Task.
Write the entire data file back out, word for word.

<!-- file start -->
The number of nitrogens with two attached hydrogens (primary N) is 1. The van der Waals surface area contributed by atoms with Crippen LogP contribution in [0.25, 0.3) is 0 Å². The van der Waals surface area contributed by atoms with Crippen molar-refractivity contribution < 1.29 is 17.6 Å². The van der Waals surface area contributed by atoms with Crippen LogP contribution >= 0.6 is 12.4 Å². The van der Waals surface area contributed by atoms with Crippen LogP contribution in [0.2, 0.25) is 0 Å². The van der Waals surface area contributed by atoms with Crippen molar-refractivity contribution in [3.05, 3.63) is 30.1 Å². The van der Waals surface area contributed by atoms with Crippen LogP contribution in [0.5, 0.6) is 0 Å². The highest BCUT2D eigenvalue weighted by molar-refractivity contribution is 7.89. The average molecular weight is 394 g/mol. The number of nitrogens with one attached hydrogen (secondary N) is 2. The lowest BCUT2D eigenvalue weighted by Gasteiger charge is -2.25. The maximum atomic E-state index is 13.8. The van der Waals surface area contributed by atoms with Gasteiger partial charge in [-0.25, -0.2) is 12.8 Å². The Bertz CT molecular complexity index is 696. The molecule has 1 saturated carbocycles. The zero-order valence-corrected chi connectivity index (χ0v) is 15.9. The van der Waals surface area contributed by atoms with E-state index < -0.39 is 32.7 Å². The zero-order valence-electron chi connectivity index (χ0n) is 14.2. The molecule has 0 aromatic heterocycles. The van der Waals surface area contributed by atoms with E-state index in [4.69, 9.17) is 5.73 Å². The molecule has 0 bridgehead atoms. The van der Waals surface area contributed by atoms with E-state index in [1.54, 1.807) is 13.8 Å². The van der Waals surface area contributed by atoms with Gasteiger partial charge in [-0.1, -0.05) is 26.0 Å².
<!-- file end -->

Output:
The number of nitrogens with two attached hydrogens (primary N) is 1. The van der Waals surface area contributed by atoms with Crippen LogP contribution in [0.25, 0.3) is 0 Å². The van der Waals surface area contributed by atoms with Crippen molar-refractivity contribution < 1.29 is 17.6 Å². The van der Waals surface area contributed by atoms with Crippen LogP contribution >= 0.6 is 12.4 Å². The van der Waals surface area contributed by atoms with Crippen LogP contribution in [0.2, 0.25) is 0 Å². The van der Waals surface area contributed by atoms with Crippen molar-refractivity contribution in [3.05, 3.63) is 30.1 Å². The van der Waals surface area contributed by atoms with Crippen LogP contribution in [0.5, 0.6) is 0 Å². The highest BCUT2D eigenvalue weighted by molar-refractivity contribution is 7.89. The average molecular weight is 394 g/mol. The number of nitrogens with one attached hydrogen (secondary N) is 2. The lowest BCUT2D eigenvalue weighted by Gasteiger charge is -2.25. The maximum atomic E-state index is 13.8. The van der Waals surface area contributed by atoms with Gasteiger partial charge in [-0.25, -0.2) is 12.8 Å². The Bertz CT molecular complexity index is 696. The molecule has 1 saturated carbocycles. The zero-order valence-corrected chi connectivity index (χ0v) is 15.9. The van der Waals surface area contributed by atoms with E-state index < -0.39 is 32.7 Å². The zero-order valence-electron chi connectivity index (χ0n) is 14.2. The molecule has 0 aromatic heterocycles. The van der Waals surface area contributed by atoms with E-state index in [4.69, 9.17) is 5.73 Å². The molecule has 0 bridgehead atoms. The van der Waals surface area contributed by atoms with E-state index in [1.54, 1.807) is 13.8 Å². The van der Waals surface area contributed by atoms with Gasteiger partial charge in [-0.1, -0.05) is 26.0 Å².